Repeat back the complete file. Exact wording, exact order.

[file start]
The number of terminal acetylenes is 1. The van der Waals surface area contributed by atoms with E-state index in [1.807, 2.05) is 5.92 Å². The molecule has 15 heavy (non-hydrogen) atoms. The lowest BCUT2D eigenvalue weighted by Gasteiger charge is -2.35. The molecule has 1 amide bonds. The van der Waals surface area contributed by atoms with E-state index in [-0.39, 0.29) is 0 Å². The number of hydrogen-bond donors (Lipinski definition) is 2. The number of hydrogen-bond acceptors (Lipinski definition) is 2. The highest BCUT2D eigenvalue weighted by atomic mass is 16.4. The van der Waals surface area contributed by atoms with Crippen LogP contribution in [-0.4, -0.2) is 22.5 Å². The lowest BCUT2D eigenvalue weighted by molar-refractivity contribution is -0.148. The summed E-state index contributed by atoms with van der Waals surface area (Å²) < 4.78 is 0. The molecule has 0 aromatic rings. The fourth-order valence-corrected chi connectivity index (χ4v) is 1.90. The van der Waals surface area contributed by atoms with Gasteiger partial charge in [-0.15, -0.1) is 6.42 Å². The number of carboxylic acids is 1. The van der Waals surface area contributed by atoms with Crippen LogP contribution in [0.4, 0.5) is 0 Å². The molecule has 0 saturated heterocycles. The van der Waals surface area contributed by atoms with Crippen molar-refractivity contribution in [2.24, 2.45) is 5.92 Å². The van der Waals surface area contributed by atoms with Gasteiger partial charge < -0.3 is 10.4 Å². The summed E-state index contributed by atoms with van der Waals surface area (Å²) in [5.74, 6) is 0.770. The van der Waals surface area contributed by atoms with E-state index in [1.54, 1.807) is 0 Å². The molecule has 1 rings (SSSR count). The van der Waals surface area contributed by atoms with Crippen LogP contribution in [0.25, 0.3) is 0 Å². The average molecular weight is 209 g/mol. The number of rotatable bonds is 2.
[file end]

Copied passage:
The number of terminal acetylenes is 1. The van der Waals surface area contributed by atoms with E-state index in [1.807, 2.05) is 5.92 Å². The molecule has 15 heavy (non-hydrogen) atoms. The lowest BCUT2D eigenvalue weighted by Gasteiger charge is -2.35. The molecule has 1 amide bonds. The van der Waals surface area contributed by atoms with E-state index in [-0.39, 0.29) is 0 Å². The number of hydrogen-bond donors (Lipinski definition) is 2. The number of hydrogen-bond acceptors (Lipinski definition) is 2. The highest BCUT2D eigenvalue weighted by atomic mass is 16.4. The van der Waals surface area contributed by atoms with Crippen LogP contribution in [-0.4, -0.2) is 22.5 Å². The lowest BCUT2D eigenvalue weighted by molar-refractivity contribution is -0.148. The summed E-state index contributed by atoms with van der Waals surface area (Å²) < 4.78 is 0. The molecule has 0 aromatic rings. The fourth-order valence-corrected chi connectivity index (χ4v) is 1.90. The van der Waals surface area contributed by atoms with Gasteiger partial charge in [-0.15, -0.1) is 6.42 Å². The number of carboxylic acids is 1. The van der Waals surface area contributed by atoms with Crippen LogP contribution in [0.4, 0.5) is 0 Å². The molecule has 0 saturated heterocycles. The van der Waals surface area contributed by atoms with Crippen molar-refractivity contribution in [2.24, 2.45) is 5.92 Å². The van der Waals surface area contributed by atoms with Gasteiger partial charge < -0.3 is 10.4 Å². The summed E-state index contributed by atoms with van der Waals surface area (Å²) in [5.74, 6) is 0.770. The van der Waals surface area contributed by atoms with E-state index in [1.54, 1.807) is 0 Å². The molecule has 1 rings (SSSR count). The van der Waals surface area contributed by atoms with Crippen LogP contribution in [0.25, 0.3) is 0 Å². The average molecular weight is 209 g/mol. The number of rotatable bonds is 2.